The defensive tackle position is rather thin, but Vonnie Holiday (now with Miami) has played very well this season, and has an uncanny ability to stop the run. He is not going back to Miami, a team that is strapped for cash, and will likely sign elsewhere. Holliday, 31, would be a good fit for the Giants alongside Fred Robbins to solidify the middle of the defensive line. He also has seven sacks this season, and should command about $13.9 million for a three year deal in free agency, with a 2.58 million dollar signing bonus. Tank Johnson is a restricted free agent, but he needs to clean up his life before he goes anywhere. The last thing the Giants need is a jailbird in the locker room.
Aside from Gibril Wilson, there are several interesting options for the Giants at safety. On first thought, Yeremiah Bell (Restricted Free Agent, Miami) is an exciting young safety who has a good future in the NFL. Bell is also useful on special teams, a position in which the Giants need a lot of help on. He should command a deal worth no more than $5 million (4.25 is ideal) over three years, with a signing bonus of $690,000.
Current Seahawks safety Ken Hamlin (unrestricted) is an above average starter who, like Bell, is young. Hamlin presents a special ability to accelerate. However, he seems to be injury-prone, which is something the Giants do not need. Hamlin’s total deal should not be for more than $8 million, with the ideal three year deal being worth $6.62 million, with a bonus of $1.26 million.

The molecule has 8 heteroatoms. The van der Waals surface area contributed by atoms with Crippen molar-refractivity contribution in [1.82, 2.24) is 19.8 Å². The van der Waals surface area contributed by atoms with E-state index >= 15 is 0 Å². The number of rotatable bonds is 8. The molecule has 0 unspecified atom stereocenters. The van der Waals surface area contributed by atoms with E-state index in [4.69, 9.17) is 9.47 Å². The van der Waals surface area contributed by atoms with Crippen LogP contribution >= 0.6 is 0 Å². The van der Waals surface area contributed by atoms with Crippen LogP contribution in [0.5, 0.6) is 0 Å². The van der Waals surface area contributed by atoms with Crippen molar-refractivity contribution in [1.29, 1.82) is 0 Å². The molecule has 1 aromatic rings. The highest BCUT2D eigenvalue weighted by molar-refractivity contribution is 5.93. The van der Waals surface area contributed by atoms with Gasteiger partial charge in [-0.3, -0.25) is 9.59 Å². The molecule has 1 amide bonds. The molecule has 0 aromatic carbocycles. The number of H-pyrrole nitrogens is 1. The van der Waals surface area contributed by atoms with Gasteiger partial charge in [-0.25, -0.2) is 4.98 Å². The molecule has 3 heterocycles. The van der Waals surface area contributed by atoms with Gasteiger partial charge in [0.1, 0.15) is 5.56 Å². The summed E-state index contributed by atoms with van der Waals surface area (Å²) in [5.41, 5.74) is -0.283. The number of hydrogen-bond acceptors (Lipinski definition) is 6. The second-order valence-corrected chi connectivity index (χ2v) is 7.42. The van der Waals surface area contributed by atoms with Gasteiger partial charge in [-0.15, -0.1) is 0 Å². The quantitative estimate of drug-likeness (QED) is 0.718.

Current Eagles safety Michael Lewis is the best safety available, who is excellent on the strong side. Lewis is a heavy hitter, and a reliable tackler, however it comes at a price. In big situations, Lewis has lacked toughness, which is something the Giants are trying to avoid. In a good deal, Lewis should get about $9.5 million over 3 years, with a $1.5 million dollar signing bonus. Inflation should raise it to no more than $12 million over three years.
LINEBACKERS- The Giants have these linebackers of their own as free agents: Chase Blackburn, Chris Claiborne, Brandon Short, Tyson Smith, and Reggie Torbor. Aside from these linebackers, there are only two that I would pursue.
Rob Morris, of Indianapolis, is a decent linebacker, but he is slow. However, he makes up for it with his awareness and tackling abilities, both of which are good. The thing that worries me most with Morris is that he is part of a defense that ranks 32nd in the NFL in total run defense. The BYU grad should get a three year deal worth $8.57 million (no more than 10) with a $1.2 million signing bonus (no more than 1.5).
It is a proven fact that Cowboys linebacker Al Singleton will not get the same kind of money he is making now. (1 year, $7.5 million; most of it in bonus money) Expendable in Dallas because of Bobby Carpenter, Singleton wants to start. He will make the money of a starter, getting a three year deal worth no more than $8 million. (6.45 is adequate) Singleton should also get $1.65 million courtesy of the signing bonus. With Singleton, you are inheriting a 31 year old outside linebacker with average speed and a good ability to tackle. Also, Singleton is aware of everything on the field.
Instead of having one 5000 word post (which would be a pain to read), I decided to break the Giants down in three separate, smaller posts. The last one will dissect the offense in complete detail.